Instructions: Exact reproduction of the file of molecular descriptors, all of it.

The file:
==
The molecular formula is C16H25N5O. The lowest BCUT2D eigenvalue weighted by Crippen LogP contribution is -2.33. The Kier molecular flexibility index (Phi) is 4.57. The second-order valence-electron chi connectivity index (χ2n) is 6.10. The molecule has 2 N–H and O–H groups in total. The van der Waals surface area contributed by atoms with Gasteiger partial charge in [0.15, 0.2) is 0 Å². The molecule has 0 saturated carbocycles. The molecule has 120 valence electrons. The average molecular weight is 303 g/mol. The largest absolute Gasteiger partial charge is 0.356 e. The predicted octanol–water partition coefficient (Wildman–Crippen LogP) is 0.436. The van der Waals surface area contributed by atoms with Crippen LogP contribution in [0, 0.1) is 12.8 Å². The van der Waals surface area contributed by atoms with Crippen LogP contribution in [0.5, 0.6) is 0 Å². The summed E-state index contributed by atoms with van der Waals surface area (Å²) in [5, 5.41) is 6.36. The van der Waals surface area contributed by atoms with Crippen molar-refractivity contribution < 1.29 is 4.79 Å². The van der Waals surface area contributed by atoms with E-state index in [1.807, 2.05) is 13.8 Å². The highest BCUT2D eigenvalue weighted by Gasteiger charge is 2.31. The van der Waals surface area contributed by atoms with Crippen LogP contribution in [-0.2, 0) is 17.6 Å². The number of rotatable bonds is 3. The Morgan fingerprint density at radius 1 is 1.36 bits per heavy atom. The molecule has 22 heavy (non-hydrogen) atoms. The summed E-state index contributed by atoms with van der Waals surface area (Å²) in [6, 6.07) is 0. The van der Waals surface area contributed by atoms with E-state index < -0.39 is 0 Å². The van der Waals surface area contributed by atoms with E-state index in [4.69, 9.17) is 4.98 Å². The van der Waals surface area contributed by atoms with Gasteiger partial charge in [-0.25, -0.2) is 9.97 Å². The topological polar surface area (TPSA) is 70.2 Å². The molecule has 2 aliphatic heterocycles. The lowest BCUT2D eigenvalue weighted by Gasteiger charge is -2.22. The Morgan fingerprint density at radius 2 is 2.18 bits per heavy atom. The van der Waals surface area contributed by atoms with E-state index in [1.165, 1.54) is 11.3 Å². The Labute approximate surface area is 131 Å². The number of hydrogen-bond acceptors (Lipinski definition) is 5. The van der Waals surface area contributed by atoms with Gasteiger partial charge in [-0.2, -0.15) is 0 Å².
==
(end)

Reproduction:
The molecular formula is C16H25N5O. The lowest BCUT2D eigenvalue weighted by Crippen LogP contribution is -2.33. The Kier molecular flexibility index (Phi) is 4.57. The second-order valence-electron chi connectivity index (χ2n) is 6.10. The molecule has 2 N–H and O–H groups in total. The van der Waals surface area contributed by atoms with Gasteiger partial charge in [0.15, 0.2) is 0 Å². The molecule has 0 saturated carbocycles. The molecule has 120 valence electrons. The average molecular weight is 303 g/mol. The largest absolute Gasteiger partial charge is 0.356 e. The predicted octanol–water partition coefficient (Wildman–Crippen LogP) is 0.436. The van der Waals surface area contributed by atoms with Crippen LogP contribution in [0, 0.1) is 12.8 Å². The van der Waals surface area contributed by atoms with Crippen LogP contribution in [0.5, 0.6) is 0 Å². The summed E-state index contributed by atoms with van der Waals surface area (Å²) in [5, 5.41) is 6.36. The van der Waals surface area contributed by atoms with Crippen molar-refractivity contribution < 1.29 is 4.79 Å². The van der Waals surface area contributed by atoms with E-state index in [1.807, 2.05) is 13.8 Å². The highest BCUT2D eigenvalue weighted by Gasteiger charge is 2.31. The van der Waals surface area contributed by atoms with Crippen LogP contribution in [-0.2, 0) is 17.6 Å². The number of rotatable bonds is 3. The Morgan fingerprint density at radius 1 is 1.36 bits per heavy atom. The molecule has 22 heavy (non-hydrogen) atoms. The summed E-state index contributed by atoms with van der Waals surface area (Å²) in [6, 6.07) is 0. The van der Waals surface area contributed by atoms with E-state index < -0.39 is 0 Å². The van der Waals surface area contributed by atoms with E-state index in [4.69, 9.17) is 4.98 Å². The van der Waals surface area contributed by atoms with Gasteiger partial charge in [-0.25, -0.2) is 9.97 Å². The topological polar surface area (TPSA) is 70.2 Å². The molecule has 2 aliphatic heterocycles. The lowest BCUT2D eigenvalue weighted by Gasteiger charge is -2.22. The Morgan fingerprint density at radius 2 is 2.18 bits per heavy atom. The van der Waals surface area contributed by atoms with E-state index in [1.165, 1.54) is 11.3 Å². The Labute approximate surface area is 131 Å². The number of hydrogen-bond acceptors (Lipinski definition) is 5. The van der Waals surface area contributed by atoms with Gasteiger partial charge in [-0.2, -0.15) is 0 Å².